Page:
A Brief History of the Southern California Component of the Edward H. Angle Society of Orthodontists
The society grew out of a distinguished Angle School alumni organization begun in 1922. The initial focus was to build the Angle College of Orthodontia, which was completed in 1923 and located just west of Dr. Angle’s home in Pasadena. This was the world’s first freestanding orthodontic college. The home and college are now private residences.
The alumni met again in Chicago with the East Coast members in November 1930. This was three months after Angle’s death. As charter members, they initiated two activities: The Angle Orthodontist and the current Angle Society.
Between 1917 and 1927, Dr. Angle trained forty orthodontists in California. Among the easily recognized names are Spencer Atkinson, Raymond Begg, Holly Broadbent, Allan Brodie, George Hahn, Harvey Stallard, Cecil Steiner, and Charles Tweed.
Angle trained a total of 174 men and nine women in California and at three schools in the East. Twenty-five became AAO presidents, 11 orthodontic department heads, and three dental school deans. Few fields have had a leader of Angle’s dominance and lasting influence. Even today, his Edgewise Appliance is still the major orthodontic appliance used worldwide.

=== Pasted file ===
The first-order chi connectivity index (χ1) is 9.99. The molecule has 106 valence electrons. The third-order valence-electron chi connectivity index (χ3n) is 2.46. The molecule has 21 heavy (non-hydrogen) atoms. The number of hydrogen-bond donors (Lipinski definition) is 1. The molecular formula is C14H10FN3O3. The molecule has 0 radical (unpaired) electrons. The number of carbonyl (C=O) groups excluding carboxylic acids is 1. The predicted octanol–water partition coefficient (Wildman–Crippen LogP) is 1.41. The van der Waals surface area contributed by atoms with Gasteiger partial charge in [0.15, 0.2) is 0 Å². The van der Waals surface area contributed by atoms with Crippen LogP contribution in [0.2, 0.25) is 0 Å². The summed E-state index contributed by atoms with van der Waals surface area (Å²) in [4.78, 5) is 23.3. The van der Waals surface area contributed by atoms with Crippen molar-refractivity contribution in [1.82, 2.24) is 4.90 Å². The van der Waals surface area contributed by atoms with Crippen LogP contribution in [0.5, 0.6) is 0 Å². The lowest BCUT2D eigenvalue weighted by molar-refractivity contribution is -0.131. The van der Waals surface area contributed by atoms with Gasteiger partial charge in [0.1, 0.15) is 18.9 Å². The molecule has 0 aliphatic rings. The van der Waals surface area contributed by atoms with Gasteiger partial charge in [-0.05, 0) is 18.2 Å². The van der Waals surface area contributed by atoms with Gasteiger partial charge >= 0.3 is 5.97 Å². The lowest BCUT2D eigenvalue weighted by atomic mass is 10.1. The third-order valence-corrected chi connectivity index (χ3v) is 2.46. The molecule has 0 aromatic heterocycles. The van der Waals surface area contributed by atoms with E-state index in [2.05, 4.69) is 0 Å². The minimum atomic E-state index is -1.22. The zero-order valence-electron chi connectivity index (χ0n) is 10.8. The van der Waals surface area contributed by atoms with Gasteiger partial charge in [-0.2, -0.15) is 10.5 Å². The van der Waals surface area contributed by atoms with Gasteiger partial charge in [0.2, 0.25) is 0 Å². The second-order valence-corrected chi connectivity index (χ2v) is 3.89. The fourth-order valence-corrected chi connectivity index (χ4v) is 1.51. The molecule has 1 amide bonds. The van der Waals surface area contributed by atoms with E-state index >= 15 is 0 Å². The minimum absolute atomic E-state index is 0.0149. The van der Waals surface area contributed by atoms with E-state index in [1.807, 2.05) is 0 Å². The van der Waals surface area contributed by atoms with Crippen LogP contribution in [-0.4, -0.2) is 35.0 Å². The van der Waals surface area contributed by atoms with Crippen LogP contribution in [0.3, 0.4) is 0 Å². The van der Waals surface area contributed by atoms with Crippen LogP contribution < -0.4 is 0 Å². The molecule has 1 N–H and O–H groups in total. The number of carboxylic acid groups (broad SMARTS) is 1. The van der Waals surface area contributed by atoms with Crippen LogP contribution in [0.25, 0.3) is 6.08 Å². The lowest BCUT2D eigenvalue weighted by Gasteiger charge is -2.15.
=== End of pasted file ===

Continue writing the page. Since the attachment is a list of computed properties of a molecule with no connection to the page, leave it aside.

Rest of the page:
The Southern California Component meets regularly once or twice a year. In the early days, it convened four times annually. Until recently, the meetings were held in Pasadena. At every meeting, each regular and affiliate member brings two finished cases to show on display. This provides an excellent learning tool, since each orthodontist places his or her “plaster on the table” for all to see and discuss.
George Hahn best described the spirit of the society on the occasion of the 25th anniversary, when he spoke of its good fellowship and absence of selfishness, jealousy, and deceit. He praised the opportunity for full and open exchange of knowledge.
The final word comes from Dr. Angle: “There is only one best way.”